No 23 - 2023

Annual report on TBE (Central European encephalitis) in Denmark, 2020-2022
Mumps outbreak in Denmark

Annual report on TBE (Central European encephalitis) in Denmark, 2020-2022

TBE (tick-borne encephalitis, Central European encephalitis) is a virus disease transmitted to humans by ticks. TBE is a very rare disease in Denmark, typically causing 2-4 annual cases. Most of the people infected are symptom free or present with influenza-like disease. Only in a limited number of cases will the condition progress into encephalitis. Until 2019, TBE in Denmark was mainly limited to Bornholm, but an infection area was detected in Tisvilde Hegn and surrounding areas in 2019. The condition occurs far more frequently in limited areas in Sweden, including in Southern Sweden.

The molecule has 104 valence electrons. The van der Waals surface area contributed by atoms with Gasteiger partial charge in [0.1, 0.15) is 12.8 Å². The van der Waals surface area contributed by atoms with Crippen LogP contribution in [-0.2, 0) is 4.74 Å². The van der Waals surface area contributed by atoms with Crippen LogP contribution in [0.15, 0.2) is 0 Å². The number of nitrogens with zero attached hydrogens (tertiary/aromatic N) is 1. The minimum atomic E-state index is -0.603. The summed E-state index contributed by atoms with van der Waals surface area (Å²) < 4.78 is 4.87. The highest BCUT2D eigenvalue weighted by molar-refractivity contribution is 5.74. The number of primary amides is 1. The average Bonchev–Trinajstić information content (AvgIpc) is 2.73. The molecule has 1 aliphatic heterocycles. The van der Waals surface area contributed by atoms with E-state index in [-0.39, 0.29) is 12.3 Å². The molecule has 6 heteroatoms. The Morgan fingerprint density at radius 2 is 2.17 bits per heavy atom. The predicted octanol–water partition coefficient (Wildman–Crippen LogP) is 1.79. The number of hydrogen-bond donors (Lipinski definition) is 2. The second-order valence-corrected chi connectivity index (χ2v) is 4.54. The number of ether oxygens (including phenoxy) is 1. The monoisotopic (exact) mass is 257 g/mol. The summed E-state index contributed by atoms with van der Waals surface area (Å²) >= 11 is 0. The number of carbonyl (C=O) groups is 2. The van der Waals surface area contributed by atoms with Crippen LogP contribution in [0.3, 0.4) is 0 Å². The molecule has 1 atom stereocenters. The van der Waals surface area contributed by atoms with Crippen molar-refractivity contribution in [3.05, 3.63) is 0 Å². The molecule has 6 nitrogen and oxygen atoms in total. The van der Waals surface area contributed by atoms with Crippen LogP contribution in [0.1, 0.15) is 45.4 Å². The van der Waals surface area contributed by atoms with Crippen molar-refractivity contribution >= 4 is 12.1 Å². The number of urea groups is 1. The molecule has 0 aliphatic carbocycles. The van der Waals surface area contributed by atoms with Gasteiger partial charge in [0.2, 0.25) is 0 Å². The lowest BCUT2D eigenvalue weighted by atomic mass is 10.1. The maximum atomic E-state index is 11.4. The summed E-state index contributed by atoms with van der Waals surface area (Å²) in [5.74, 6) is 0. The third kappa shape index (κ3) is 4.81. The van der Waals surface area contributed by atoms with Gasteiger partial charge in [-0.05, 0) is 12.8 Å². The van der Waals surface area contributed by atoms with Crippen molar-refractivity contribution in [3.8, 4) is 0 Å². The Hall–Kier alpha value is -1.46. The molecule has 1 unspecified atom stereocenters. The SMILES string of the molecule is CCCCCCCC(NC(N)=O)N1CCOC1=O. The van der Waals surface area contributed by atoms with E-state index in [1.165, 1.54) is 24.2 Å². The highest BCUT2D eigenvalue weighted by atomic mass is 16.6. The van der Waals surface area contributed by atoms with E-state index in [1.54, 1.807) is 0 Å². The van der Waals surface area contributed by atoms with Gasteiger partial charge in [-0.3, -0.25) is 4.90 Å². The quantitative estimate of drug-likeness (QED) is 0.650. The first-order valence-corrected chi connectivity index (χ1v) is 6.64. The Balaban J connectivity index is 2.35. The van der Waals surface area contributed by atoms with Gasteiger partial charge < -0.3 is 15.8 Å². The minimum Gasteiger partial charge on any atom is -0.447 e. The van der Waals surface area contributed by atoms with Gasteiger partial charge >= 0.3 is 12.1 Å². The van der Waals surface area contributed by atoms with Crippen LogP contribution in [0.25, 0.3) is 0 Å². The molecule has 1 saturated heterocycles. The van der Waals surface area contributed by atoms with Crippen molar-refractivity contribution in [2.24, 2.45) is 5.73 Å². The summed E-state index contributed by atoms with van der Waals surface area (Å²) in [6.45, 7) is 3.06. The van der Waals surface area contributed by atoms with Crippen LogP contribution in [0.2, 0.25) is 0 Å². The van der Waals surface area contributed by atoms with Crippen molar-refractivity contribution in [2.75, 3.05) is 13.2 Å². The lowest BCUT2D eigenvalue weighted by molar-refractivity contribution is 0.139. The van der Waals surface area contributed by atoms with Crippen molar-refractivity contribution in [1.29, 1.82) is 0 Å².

Since 2017, an increasing number of TBE cases has been diagnosed in Denmark, Figure 1.


The increase is primarily caused by an increasing number of cases presumably infected in Denmark (the yellow line); partly sporadic cases from areas in Denmark where infection has not previously been acknowledged (the grey line), partly clusters with presumed infection in a new risk area in and around Tisvilde Hegn (the dark red line), EPI-NEWS 1-2/2020. Since 2020, an increase has also been observed in the number of cases with other presumed countries of infection than Denmark and Sweden (the green line).

Sweden has also witnessed a doubling of TBE cases in the past ten years despite intensification of TBEV vaccination; from 209 cases in 2013 to 465 cases in 2022. The cases were spread geographically, among others to the area of Scania (South Sweden).